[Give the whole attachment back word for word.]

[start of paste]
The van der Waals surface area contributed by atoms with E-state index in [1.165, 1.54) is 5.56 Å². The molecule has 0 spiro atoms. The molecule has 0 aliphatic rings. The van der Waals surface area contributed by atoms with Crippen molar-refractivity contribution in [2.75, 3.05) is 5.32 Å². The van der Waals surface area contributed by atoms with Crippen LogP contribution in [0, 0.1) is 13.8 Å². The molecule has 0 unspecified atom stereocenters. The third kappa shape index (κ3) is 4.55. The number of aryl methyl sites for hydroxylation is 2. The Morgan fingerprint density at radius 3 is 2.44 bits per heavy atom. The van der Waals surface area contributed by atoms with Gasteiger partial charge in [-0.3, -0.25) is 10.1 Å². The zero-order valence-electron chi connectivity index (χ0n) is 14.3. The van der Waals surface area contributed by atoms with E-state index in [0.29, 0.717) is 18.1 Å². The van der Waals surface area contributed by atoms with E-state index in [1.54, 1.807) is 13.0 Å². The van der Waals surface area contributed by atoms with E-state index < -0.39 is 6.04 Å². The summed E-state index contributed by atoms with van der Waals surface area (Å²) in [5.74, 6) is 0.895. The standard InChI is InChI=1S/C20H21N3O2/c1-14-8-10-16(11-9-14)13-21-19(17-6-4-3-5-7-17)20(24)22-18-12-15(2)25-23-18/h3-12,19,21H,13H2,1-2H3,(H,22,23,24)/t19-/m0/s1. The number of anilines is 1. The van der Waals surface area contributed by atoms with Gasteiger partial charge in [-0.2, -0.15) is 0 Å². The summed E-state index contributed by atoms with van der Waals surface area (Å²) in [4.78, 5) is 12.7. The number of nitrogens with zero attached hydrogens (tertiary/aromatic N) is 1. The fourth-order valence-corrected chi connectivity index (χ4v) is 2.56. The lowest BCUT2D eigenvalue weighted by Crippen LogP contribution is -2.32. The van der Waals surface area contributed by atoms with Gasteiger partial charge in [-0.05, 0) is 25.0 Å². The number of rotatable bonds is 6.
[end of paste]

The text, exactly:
The van der Waals surface area contributed by atoms with E-state index in [1.165, 1.54) is 5.56 Å². The molecule has 0 spiro atoms. The molecule has 0 aliphatic rings. The van der Waals surface area contributed by atoms with Crippen molar-refractivity contribution in [2.75, 3.05) is 5.32 Å². The van der Waals surface area contributed by atoms with Crippen LogP contribution in [0, 0.1) is 13.8 Å². The molecule has 0 unspecified atom stereocenters. The third kappa shape index (κ3) is 4.55. The number of aryl methyl sites for hydroxylation is 2. The Morgan fingerprint density at radius 3 is 2.44 bits per heavy atom. The van der Waals surface area contributed by atoms with Gasteiger partial charge in [-0.3, -0.25) is 10.1 Å². The zero-order valence-electron chi connectivity index (χ0n) is 14.3. The van der Waals surface area contributed by atoms with E-state index in [0.29, 0.717) is 18.1 Å². The van der Waals surface area contributed by atoms with E-state index in [1.54, 1.807) is 13.0 Å². The van der Waals surface area contributed by atoms with E-state index < -0.39 is 6.04 Å². The summed E-state index contributed by atoms with van der Waals surface area (Å²) in [5.74, 6) is 0.895. The standard InChI is InChI=1S/C20H21N3O2/c1-14-8-10-16(11-9-14)13-21-19(17-6-4-3-5-7-17)20(24)22-18-12-15(2)25-23-18/h3-12,19,21H,13H2,1-2H3,(H,22,23,24)/t19-/m0/s1. The number of anilines is 1. The van der Waals surface area contributed by atoms with Gasteiger partial charge in [-0.2, -0.15) is 0 Å². The summed E-state index contributed by atoms with van der Waals surface area (Å²) in [4.78, 5) is 12.7. The number of nitrogens with zero attached hydrogens (tertiary/aromatic N) is 1. The fourth-order valence-corrected chi connectivity index (χ4v) is 2.56. The lowest BCUT2D eigenvalue weighted by Crippen LogP contribution is -2.32. The van der Waals surface area contributed by atoms with Gasteiger partial charge in [-0.05, 0) is 25.0 Å². The number of rotatable bonds is 6.